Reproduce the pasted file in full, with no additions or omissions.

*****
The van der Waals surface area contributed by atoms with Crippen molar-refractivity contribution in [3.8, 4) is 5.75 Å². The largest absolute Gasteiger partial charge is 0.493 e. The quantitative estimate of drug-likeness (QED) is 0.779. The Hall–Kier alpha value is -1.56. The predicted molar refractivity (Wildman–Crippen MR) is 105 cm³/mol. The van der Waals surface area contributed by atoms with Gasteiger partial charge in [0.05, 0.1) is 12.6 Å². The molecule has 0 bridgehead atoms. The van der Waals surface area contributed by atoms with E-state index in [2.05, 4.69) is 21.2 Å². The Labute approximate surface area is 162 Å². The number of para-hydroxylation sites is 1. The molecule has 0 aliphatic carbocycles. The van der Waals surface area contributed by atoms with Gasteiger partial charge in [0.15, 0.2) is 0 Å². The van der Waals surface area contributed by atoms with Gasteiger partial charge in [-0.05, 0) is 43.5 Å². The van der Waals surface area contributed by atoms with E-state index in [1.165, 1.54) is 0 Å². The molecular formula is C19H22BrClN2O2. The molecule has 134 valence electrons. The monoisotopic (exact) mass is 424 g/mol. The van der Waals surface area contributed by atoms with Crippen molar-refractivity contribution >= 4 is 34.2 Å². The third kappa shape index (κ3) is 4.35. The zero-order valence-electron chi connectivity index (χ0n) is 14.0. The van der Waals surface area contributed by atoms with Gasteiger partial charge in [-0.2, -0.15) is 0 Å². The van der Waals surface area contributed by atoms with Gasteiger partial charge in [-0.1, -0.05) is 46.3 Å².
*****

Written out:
The van der Waals surface area contributed by atoms with Crippen molar-refractivity contribution in [3.8, 4) is 5.75 Å². The largest absolute Gasteiger partial charge is 0.493 e. The quantitative estimate of drug-likeness (QED) is 0.779. The Hall–Kier alpha value is -1.56. The predicted molar refractivity (Wildman–Crippen MR) is 105 cm³/mol. The van der Waals surface area contributed by atoms with Gasteiger partial charge in [0.05, 0.1) is 12.6 Å². The molecule has 0 bridgehead atoms. The van der Waals surface area contributed by atoms with E-state index in [2.05, 4.69) is 21.2 Å². The Labute approximate surface area is 162 Å². The number of para-hydroxylation sites is 1. The molecule has 0 aliphatic carbocycles. The van der Waals surface area contributed by atoms with Gasteiger partial charge in [0.15, 0.2) is 0 Å². The van der Waals surface area contributed by atoms with Gasteiger partial charge in [-0.05, 0) is 43.5 Å². The van der Waals surface area contributed by atoms with E-state index in [1.165, 1.54) is 0 Å². The molecular formula is C19H22BrClN2O2. The molecule has 134 valence electrons. The monoisotopic (exact) mass is 424 g/mol. The van der Waals surface area contributed by atoms with Crippen molar-refractivity contribution >= 4 is 34.2 Å². The third kappa shape index (κ3) is 4.35. The zero-order valence-electron chi connectivity index (χ0n) is 14.0. The van der Waals surface area contributed by atoms with Gasteiger partial charge in [-0.2, -0.15) is 0 Å². The van der Waals surface area contributed by atoms with Gasteiger partial charge in [-0.1, -0.05) is 46.3 Å².